When Sarah Mitchell arrived at McGill in the fall of 2014, she was surprised to see Shell’s logo emblazoned on the second page of her student agenda. As a student at McGill’s faculty of sustainable engineering, she had assumed that her department had limited ties with extractive industries. She was surprised again when she later realized that McGill was still tied to fossil fuels through its investments. The campaign for divestment from fossil fuels at McGill had started in 2012, when Sarah was still in high school. By the time she arrived on campus, she assumed McGill had divested long before.
Yet even as universities across Canada adopt an aesthetic of sustainability, divestment activists suggest that by eschewing divestment thus far, they’ve opted out of substantive action on climate change.
Organized worldwide through 350.org, fossil fuel divestment campaigns take different forms, but generally aim to divert the investments institutions have in the top 200 carbon-emitting companies, including BP and Exxonmobil. In the U.K., both the University of Glasgow and the University of Bedfordshire have committed to divestment. Success has not been confined to the U.K.; in 2014, Stanford divested from coal mining companies, and six other colleges — though none with endowments larger than $1 billion USD have committed to divestment.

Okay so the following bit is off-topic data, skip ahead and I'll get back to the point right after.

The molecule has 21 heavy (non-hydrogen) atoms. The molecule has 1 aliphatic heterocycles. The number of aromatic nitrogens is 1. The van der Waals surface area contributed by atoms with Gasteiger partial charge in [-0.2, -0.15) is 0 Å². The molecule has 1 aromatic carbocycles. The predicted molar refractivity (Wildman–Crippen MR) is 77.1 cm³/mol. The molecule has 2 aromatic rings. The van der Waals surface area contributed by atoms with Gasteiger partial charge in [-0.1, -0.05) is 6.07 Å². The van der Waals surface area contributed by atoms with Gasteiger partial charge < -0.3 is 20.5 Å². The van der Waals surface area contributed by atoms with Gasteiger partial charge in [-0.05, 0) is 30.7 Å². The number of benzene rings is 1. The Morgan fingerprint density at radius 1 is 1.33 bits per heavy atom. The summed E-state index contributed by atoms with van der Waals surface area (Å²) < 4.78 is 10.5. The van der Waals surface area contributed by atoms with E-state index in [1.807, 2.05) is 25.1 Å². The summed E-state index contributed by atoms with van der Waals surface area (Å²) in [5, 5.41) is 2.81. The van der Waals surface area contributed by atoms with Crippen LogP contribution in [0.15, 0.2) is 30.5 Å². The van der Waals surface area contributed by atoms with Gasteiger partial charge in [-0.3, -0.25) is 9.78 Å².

Yet as student groups across Canada call on their own schools to divest from fossil fuels, universities have equivocated, emphasizing the sustainability of their campuses and bemoaning financial difficulties.
Late last year, Concordia University claimed to partially divest from fossil fuels by establishing a $5-million fund in support of renewable energies. The university’s separate $95-million endowment continues to hold stocks in coal, oil and gas.
As of 2015, no Canadian university has fully divested. …more